COLUMBUS, Ohio (AP) — The Ohio prison system plans to scan virtually all incoming inmate mail and provide digital copies to inmates to thwart a new form of contraband also being seen nationwide: drugs smuggled into prison by soaking them in paper.
Thwarting drug smuggling is a necessary measure to help people struggling with addiction, on top of services like medication-assisted treatment already offered by the prison system, said Annette Chambers-Smith, director of the Ohio Department of Rehabilitation and Correction. She noted that six in 10 Ohio inmates have a history of serious substance abuse.
“Having the ability to digitally scan mail will cut down on contraband entering our prisons without interfering with the important connections the incarcerated men and women have with their loved ones,” Chambers-Smith said in a statement to The Associated Press.
Beginning in January, each Ohio corrections facility will have equipment that staff can use to digitally copy mail, under a contract with GTL. The contract is worth an estimated $22.7 million annually and includes renewal options through 2031. The company, based in Falls Church, Virginia, also operates the system allowing inmates to make phone and video calls.
Legal mail to and from inmates and their attorneys will be exempted from being digitized.
Inmates already have access to portable tablets and wall-mounted kiosks which they use to do everything from read electronic messages to conduct video calls. The digitized mail will be delivered to those same devices.
Scanned mail “provides a safeguard to your facilities against illegal drugs and contraband entering your facility through physical mail,” the GTL contract says.
It also notes another benefit to the prison administrators: “In addition, digital mail becomes another source of actionable intelligence for investigators.”
Inmates whose mail is rejected for security reasons will receive a message explaining why they aren’t getting a scanned copy, the contract says. The digitized mail will be searchable, although results will vary depending on the quality of the original letter.
In the interim, the agency is photocopying incoming mail, a process involving hundreds to thousands of pages of mail a month, with legal mail also exempted, said JoEllen Smith, a spokesperson for the Ohio Department of Rehabilitation and Correction.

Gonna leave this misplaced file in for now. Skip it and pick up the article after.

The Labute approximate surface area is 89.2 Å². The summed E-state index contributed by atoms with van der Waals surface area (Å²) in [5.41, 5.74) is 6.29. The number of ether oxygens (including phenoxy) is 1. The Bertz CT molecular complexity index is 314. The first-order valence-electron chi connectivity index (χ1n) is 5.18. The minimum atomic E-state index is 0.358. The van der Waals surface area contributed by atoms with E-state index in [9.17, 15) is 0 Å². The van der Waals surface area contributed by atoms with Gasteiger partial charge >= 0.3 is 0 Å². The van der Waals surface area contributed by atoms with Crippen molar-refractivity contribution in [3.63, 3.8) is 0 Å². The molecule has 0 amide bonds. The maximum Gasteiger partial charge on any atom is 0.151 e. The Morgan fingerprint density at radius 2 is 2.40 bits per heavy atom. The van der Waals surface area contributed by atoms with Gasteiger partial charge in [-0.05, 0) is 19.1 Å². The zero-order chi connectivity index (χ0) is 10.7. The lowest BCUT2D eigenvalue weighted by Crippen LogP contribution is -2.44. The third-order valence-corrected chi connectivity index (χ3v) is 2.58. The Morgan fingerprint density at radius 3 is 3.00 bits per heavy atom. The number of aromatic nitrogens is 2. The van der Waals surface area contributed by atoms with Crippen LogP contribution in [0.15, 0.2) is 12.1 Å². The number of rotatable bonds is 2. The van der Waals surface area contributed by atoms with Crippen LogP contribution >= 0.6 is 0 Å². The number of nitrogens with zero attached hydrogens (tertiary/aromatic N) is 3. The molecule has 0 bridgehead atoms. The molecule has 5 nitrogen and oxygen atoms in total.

Inmate Peter Kenney says photocopied or scanned mail is a poor substitute for reading a handwritten letter, which he calls “priceless.”
“It takes all the sentiment out of it,” Kenney, serving a 36-year sentence in Trumbull Correctional Institution for kidnapping and aggravated murder, said Thursday. Kenney, 37, and his wife, Jeanna, once exchanged real letters, but communicate these days mainly through an electronic messaging system similar to email, video chats or phone calls.
Jeanna Kenney also says photocopying mail has done little to address the drug issue.
“It’s easier for them on the inside to get it than we would if we had to call a drug dealer,” said Jeanna Kenney, who runs a statewide prisoner advocacy program.
Multiple states including Maine, Michigan, Nebraska and Pennsylvania photocopy incoming mail to prevent drugs from being delivered to inmates. The federal Bureau of Prisons started a similar measure in 2019.
The Florida prisons agency has also proposed digitizing inmate mail. More than 35,000 pieces of contraband were discovered from January to April, spokesperson Molly Best said.
“Extremely dangerous substances such as liquid chemicals used to lace synthetic marijuana can be soaked into paper and dried, making detection very difficult,” she said.
In Ohio, photocopying or digitizing mail is meant to intercept paper soaked with drugs including marijuana, synthetic narcotics like K2, opioids, and surprisingly, bug spray. A common ingestion method is letting the paper dissolve on the tongue.
“There was a scent of some type of Wasp/Bug spray,” a mail screener at Dayton Correctional Institution reported Jan. 26 after intercepting a three-page letter with an “oily presence” and ink that had bled, according to an internal security report.
“The card inside was wet and soggy,” a screener at Grafton Correctional noted on July 6, 2020. “The card was sent into the investigator, where it was found to be saturated in Raid bug spray.”
The bug spray has toxicologists puzzled, since its effect on users is both unstudied and questionable.
“The way these chemicals affect the human body, it really doesn’t make sense to me,” said Dr. Ryan Marino, a medical toxicologist and professor at Case Western University medical school. “But these reports do keep coming out.”
Anecdotal reports vary on bug spray’s effect on people, from acting as a stimulant to acting as a depressant, Marino said. Pesticides are generally not toxic to humans, and their effect on users could well be an urban legend, he said.
Under the new mail scanning system, any suspicious mail can be sent to a secure area for analysis, according to the GTL contract. All mail is digitally archived and staff can review it later if needed.
While helping inmates beat addiction, “it is also important that we put in place practical security measures to help keep people who work and live in our prisons safe,” Chambers-Smith said.
Associated Press writers Mark Scolforo in Harrisburg, Pennsylvania, and Lindsay Whitehurst in Salt Lake City, Utah, contributed to this report.